Living Healthy with Fruits and Veggies

By Lt. Cmdr. Amit Sood, clinical dietitian and department head of Nutrition Management, Naval Hospital Camp Pendleton

Veggies graphic

Most people are aware that eating a variety of fruits and vegetables provides them with essential vitamins, minerals, fiber and other nutrients that aren’t found in other foods. In addition to supporting weight loss and maintaining a healthy weight, consuming the recommended number of servings of fruits and vegetables daily also helps decrease the risk of diseases such as stroke, cardiovascular disease, type-2 diabetes and certain types of cancers (1). However, did you know that eating at least five servings of fruits and vegetables each day may also prolong your life? A new study in the American Journal of Clinical Nutrition showed that incorporating these important foods into your diet may also help you live longer (2).

It may be overwhelming to think about eating five fruits and vegetables every day, so to start, I recommend setting a goal of having at least one piece of fruit or vegetable serving at every meal. One of the easiest ways to do this is at lunch or dinnertime. Begin with a vegetable course, such as a salad, then eat the main entrée, and end with fruit for dessert or as part of the dessert.

No More Excuses: Common Myths Busted

There are many misconceptions that prevent Sailors, Marines and military families from getting the daily recommended intake of fruits and vegetables. The following addresses some of the most common:

Daily servings of fruit and veggies must come from fresh, raw produce. Not so! All forms count, including fresh, canned, dried, frozen and 100 percent juice. However, beware of canned and cupped fruit that is not packed in its own juice or water, as it may contain extra sugar which translates to added calories. If selecting 100 percent juice, it should be chosen for no more than one of your total servings for the day.

Vegetables are difficult and time consuming to cook. This is simply untrue. Most supermarkets and commissaries sell packaged, pre-washed salads, as well prepared, ready-to-cook and bags of frozen vegetables that can be steamed in the microwave in just a few minutes.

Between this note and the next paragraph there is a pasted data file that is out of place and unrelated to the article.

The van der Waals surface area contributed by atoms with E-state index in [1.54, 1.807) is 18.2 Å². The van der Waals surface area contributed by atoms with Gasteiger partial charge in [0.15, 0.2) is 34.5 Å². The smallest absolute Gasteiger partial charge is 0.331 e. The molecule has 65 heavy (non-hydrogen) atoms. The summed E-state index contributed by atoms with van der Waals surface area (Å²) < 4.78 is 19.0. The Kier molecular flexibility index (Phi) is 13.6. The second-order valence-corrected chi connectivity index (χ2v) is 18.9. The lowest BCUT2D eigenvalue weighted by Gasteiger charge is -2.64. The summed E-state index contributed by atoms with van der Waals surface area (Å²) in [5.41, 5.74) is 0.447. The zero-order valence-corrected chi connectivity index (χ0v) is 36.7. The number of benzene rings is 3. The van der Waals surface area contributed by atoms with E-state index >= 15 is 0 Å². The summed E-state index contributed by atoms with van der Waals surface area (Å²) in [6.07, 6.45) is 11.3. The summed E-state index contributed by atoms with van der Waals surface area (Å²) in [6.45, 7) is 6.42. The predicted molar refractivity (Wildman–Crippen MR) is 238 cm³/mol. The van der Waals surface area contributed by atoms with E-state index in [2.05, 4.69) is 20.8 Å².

If I don’t like fruits or vegetables, I can just have a pre-packaged vegetable juice instead. This is tricky, because pre-packaged vegetable and fruit drinks can be used as a substitute because they contain the same vitamins and minerals as fruits and vegetables, but they are missing the fiber, so you need to be careful not to use those types of drinks to cover all your daily servings. Fiber is important because it aids in digestion, and it keeps you feeling fuller, longer. These drinks may also be high in sugar and sodium, so check the label.

Fruits and vegetables are expensive. In reality, meat and dairy items are usually the most expensive parts of a meal. To accommodate the cost of buying more fruits and vegetables while maintaining your current food budget, I recommend slightly reducing the amount of meat and/or dairy products purchased. You can substitute two or three meat dishes a week with a bean, legume, or tofu dish, saving you money, and providing good quality and beneficial protein as well. Also, when buying fresh produce, always try to buy what is in season to stretch your dollar farther.

Fruits and vegetables aren’t always available to me. With our Navy and Marine Corps fully committed to health and mission readiness of the fleet, healthy foods such as  fruits and vegetables are everywhere, even while underway, so no matter where you are there are no excuses not to make smart choices.

It’s hard to eat healthy every day and every time I start, I end up falling off track. Don’t pressure yourself to be perfect 100 percent of the time in eating your recommended number of servings of fruits and veggies every day. Getting the right amount the majority of the time, which is four out of seven days a week, is a great start to changing your health in a positive way. 

To learn more about ways to incorporate fruits and vegetables into your diet, please visit the Navy and Marine Corps Public Health Center’s Health Promotion and Wellness Toolbox website. For tasty fruit and veggies recipes, check out www.fruitsandveggiesmorematters.org/  and www.choosemyplate.gov.  

Lt. Cmdr. Amit Sood has been a clinical dietitian with the Navy since 2004, has a Master’s Degree in Dietetics from Kansas State University, and is a Certified Specialist in Sports Dietetics. He has given more than 500 nutrition classes and lectures to more than 50 commands worldwide, and served as the sole military dietitian during his time at U.S. Naval Hospital Yokosuka, Japan and his deployment to Kuwait during Operation Iraqi Freedom.  In October 2013 LCDR Sood assumed the position as Program Manager/Executive Agent of Navy Nutrition programs, OPNAV N17.

 

Resources

1.         Center for Disease Control and Prevention. Fruits and Vegetables. http://www.cdc.gov/nutrition/everyone/fruitsvegetables/index.html. Updated June 18, 2012. Accessed July 22, 2013.

2.         American Journal of Clinical Nutrition. Fruit and vegetable consumption and all-cause mortality: a dose-response analysis. http://ajcn.nutrition.org/content/98/2/454.abstract. Aug. 2013. Accessed Aug. 16, 2013.

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